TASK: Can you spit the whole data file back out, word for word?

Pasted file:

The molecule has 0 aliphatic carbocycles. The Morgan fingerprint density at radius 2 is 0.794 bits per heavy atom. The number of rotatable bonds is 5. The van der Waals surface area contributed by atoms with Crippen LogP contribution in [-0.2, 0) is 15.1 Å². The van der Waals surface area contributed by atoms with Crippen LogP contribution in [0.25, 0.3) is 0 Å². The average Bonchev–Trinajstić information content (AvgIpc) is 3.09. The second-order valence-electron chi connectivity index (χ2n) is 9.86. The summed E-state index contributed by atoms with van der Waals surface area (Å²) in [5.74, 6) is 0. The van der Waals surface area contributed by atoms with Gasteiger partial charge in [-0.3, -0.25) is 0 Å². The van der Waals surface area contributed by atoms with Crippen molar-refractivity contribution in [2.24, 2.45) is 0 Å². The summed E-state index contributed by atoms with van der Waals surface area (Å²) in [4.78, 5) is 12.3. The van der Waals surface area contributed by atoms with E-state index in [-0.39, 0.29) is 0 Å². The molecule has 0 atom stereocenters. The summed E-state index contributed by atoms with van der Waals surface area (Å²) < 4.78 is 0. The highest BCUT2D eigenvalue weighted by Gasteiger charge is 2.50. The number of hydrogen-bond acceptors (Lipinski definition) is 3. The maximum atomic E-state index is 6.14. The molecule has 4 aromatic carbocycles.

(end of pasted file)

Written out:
The molecule has 0 aliphatic carbocycles. The Morgan fingerprint density at radius 2 is 0.794 bits per heavy atom. The number of rotatable bonds is 5. The van der Waals surface area contributed by atoms with Crippen LogP contribution in [-0.2, 0) is 15.1 Å². The van der Waals surface area contributed by atoms with Crippen LogP contribution in [0.25, 0.3) is 0 Å². The average Bonchev–Trinajstić information content (AvgIpc) is 3.09. The second-order valence-electron chi connectivity index (χ2n) is 9.86. The summed E-state index contributed by atoms with van der Waals surface area (Å²) in [5.74, 6) is 0. The van der Waals surface area contributed by atoms with Gasteiger partial charge in [-0.3, -0.25) is 0 Å². The van der Waals surface area contributed by atoms with Crippen molar-refractivity contribution in [2.24, 2.45) is 0 Å². The summed E-state index contributed by atoms with van der Waals surface area (Å²) in [4.78, 5) is 12.3. The van der Waals surface area contributed by atoms with E-state index in [-0.39, 0.29) is 0 Å². The molecule has 0 atom stereocenters. The summed E-state index contributed by atoms with van der Waals surface area (Å²) < 4.78 is 0. The highest BCUT2D eigenvalue weighted by Gasteiger charge is 2.50. The number of hydrogen-bond acceptors (Lipinski definition) is 3. The maximum atomic E-state index is 6.14. The molecule has 4 aromatic carbocycles.